David B.




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September 22, 2008

Sarah Palin: Giving McCain That Sinking Feeling


Even in the cavalcade of absurdities and juvenelia that have come to characterize contemporary America, John McCain’s selection of Sarah Palin as his running mate stands out as one of the most peculiar, feeble-minded political decisions in living memory. Never especially revered for his vision, prescience or intellectual acuity, the doddering “maverick” seems to have outdone himself in his selection of Palin, a woman destined to go down in history as the living embodiment of a political albatross.


There once was a moment when it seemed that at last, John Sidney McCain’s time had perhaps come. A few months ago, as Barack Obama and Hillary Clinton clawed each other to shreds on the long bloody path to the Democratic nomination, McCain was ascendant: The elder statesman, reassuringly above the fray, the very vision of steadfast security and steady helmsmanship. While it was never assumed that a President McCain would navigate too far afield of the tainted route established by George Bush, Dick Cheney and company, the popular perception of McCain as an honorable, straight-shooting rationalist looked pretty appealing to an electorate weary of he said-she said squabbling.


All McCain had to do was play his cards right, remain above the fray, and present some semblance of a leadership vision to a public clearly hungry for “change,” in whatever form it might take.


It wasn’t especially surprising to find that in fact, McCain had no vision whatsoever. It was surprising to find that even armed with a phalanx of high-powered lobbyists in senior campaign positions, and with a full summer in which to generate an idea or two, he couldn’t even manage to fake one. When the primary battles had faded and America once again turned its attention to the septuagenarian senator from Arizona, they found him in the same befuddled and rudderless state they’d left him in at the conclusion of the GOP primary battle several months earlier. Asked to provide the slightest scintilla of fresh thinking, or even the most general idea of how his hoped-for administration would differ from the eight-year Bush train wreck, it was plain to see that John McCain had nothing to offer as he creaked his way towards the joyless, lifeless GOP convention in St. Paul.


John McCain needed a trick, and needed it fast. Bingo: A comparatively youthful, comparatively energetic female running mate – just the ticket. And without further ado, a disgraced, failed governor was magically transformed into St. Sarah, the miraculous rejuvenator of an old man’s fading dream and a waning party’s failed ideology.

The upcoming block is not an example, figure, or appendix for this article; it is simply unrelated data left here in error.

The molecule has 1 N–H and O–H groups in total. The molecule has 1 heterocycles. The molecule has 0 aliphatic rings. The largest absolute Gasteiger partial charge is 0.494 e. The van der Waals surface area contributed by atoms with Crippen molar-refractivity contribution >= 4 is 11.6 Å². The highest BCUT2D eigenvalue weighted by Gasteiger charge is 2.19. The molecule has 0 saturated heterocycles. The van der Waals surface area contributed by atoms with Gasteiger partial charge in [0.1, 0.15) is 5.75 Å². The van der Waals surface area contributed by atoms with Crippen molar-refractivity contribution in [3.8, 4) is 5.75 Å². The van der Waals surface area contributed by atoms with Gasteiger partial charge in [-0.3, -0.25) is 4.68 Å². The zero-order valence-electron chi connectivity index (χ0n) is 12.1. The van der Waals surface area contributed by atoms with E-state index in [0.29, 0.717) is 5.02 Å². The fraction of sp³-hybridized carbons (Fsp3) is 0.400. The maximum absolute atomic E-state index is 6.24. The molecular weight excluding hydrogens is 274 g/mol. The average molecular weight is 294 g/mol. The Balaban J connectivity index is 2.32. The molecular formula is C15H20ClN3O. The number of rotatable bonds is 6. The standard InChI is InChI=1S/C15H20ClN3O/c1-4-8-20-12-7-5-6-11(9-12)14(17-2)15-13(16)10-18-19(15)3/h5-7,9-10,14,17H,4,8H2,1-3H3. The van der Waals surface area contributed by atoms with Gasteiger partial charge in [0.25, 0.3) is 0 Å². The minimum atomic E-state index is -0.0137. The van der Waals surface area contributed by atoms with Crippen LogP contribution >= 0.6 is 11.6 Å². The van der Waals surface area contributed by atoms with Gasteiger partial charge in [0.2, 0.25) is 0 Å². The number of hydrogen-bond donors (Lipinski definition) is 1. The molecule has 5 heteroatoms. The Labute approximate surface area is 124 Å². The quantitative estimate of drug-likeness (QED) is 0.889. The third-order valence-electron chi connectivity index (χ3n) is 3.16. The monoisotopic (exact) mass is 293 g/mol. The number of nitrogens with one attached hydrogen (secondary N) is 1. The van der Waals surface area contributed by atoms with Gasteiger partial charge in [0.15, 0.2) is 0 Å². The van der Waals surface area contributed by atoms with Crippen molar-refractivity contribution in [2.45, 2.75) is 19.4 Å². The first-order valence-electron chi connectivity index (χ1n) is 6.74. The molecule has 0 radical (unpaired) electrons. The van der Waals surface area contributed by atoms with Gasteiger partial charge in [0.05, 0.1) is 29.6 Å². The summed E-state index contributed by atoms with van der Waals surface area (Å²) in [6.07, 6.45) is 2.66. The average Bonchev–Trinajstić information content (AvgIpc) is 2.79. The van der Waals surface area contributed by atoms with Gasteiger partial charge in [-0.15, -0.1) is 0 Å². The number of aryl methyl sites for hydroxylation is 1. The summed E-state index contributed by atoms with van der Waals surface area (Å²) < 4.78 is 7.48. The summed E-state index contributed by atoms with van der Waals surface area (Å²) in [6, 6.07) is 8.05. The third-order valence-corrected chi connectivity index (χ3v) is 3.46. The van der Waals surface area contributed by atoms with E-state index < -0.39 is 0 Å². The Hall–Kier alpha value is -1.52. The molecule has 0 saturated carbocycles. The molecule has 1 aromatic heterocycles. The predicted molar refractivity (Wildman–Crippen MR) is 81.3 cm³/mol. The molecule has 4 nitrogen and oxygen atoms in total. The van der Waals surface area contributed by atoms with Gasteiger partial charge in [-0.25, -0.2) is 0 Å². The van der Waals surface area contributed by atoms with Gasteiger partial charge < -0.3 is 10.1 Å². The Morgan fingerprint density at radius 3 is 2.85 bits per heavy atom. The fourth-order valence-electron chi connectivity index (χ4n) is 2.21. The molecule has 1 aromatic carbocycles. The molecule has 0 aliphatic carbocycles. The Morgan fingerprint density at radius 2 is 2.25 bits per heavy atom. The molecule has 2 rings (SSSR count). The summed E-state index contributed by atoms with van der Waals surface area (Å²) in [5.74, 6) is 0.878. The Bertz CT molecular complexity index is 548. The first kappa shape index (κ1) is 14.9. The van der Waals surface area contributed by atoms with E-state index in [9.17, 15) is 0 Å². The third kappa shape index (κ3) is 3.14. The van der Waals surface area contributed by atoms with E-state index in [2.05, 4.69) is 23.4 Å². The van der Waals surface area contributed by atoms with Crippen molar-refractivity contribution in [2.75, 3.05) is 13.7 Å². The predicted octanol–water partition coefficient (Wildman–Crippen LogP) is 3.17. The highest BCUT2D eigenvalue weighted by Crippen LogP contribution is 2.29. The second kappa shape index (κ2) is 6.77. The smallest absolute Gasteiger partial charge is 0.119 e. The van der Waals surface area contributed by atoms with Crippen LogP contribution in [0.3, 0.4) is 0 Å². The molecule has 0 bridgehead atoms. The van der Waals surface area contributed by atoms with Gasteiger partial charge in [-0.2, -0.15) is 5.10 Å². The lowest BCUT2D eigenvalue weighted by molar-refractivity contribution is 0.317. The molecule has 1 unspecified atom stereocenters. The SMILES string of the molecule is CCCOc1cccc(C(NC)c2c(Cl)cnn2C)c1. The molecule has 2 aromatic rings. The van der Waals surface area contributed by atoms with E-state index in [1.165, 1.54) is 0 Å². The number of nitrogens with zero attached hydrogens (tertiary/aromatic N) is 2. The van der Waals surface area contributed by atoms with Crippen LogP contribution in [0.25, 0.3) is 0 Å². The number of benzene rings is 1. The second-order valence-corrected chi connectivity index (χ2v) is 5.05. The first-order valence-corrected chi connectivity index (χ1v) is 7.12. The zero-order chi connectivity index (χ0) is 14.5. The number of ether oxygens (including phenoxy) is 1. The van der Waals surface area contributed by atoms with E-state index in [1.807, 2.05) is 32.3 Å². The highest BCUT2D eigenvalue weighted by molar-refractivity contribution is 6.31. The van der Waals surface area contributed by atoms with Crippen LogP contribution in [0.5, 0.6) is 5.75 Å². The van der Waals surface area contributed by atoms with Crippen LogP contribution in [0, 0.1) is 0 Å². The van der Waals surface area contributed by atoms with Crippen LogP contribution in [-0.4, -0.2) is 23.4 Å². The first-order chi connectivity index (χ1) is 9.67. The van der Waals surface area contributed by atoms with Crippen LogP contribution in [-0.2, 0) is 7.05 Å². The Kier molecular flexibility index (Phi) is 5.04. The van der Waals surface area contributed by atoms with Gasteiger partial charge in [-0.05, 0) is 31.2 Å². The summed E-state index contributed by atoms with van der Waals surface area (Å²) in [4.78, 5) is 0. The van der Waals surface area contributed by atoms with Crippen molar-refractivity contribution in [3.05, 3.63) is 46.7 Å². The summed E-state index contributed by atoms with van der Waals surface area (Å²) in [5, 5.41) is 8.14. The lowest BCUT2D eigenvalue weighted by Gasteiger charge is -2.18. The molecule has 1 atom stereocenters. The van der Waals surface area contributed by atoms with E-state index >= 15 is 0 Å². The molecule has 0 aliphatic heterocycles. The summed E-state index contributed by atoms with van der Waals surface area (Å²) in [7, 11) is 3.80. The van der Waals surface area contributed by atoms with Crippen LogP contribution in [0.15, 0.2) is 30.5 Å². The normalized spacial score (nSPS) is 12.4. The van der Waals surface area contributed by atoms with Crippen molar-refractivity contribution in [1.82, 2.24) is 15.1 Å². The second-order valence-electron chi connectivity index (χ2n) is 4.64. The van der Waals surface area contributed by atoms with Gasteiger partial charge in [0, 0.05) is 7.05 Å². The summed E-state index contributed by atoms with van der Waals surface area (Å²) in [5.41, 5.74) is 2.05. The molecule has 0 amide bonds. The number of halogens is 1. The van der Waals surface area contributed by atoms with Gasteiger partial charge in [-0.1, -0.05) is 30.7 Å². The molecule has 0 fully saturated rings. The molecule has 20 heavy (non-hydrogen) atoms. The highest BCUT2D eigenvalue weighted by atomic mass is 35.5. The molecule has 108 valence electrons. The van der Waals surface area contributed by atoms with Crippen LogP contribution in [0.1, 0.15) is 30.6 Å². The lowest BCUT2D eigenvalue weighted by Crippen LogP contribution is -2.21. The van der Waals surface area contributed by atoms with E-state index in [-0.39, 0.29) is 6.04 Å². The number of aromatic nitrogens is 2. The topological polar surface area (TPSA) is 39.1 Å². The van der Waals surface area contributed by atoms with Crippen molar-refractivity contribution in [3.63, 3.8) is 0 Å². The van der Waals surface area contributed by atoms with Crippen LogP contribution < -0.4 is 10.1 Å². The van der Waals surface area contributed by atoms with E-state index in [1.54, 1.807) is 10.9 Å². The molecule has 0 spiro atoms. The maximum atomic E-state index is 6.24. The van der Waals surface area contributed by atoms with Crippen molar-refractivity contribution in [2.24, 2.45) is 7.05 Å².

It seemed so brilliant at first: Suddenly, Barack Obama and all of his tiresome talk of policies and principles took a back seat to hockey mommery and moose hunting. Now there’s a maverick for you! Blows away wildlife with a .30-06 out in the field, and transforms its habitat into drilling fields once she’s back at the office. For a nation chock-full of puerile cowboy fantasists, what wasn’t to love?


Well, plenty as it turned out. As a candidate, Sarah Palin turned out to be the gift that keeps on giving – for Democrats. From Troopergate through $24,000 sport utility vehicles, from stunningly clueless interview responses to forcing rape victims to pay for their own investigation kits, from quoting white supremacists in her acceptance speech to spouting debunked lies repeatedly on the stump, Palin has transformed herself from McCain’s salvation into his Waterloo. The candidate packaged and sold as an all-American hockey mom has been gradually outed as a backwoods mini-Mussolini equipped with a pint-sized intellect and an elephantine ego.


There is a limit to what even Americans will fall for, and a corrupt screeching-voiced Alaskan crank doesn’t pass muster as change they can believe in, no matter how badly they want to. A hard swing toward unfavorability in current polling numbers – over 10 points in the past week, and showing no sign of slowing – demonstrates that in selecting Palin, John McCain’s biggest, most desperate bid for political currency consisted of diving into deep water while handing himself an anvil.


© 2008 North Star Writers Group. May not be republished without permission.


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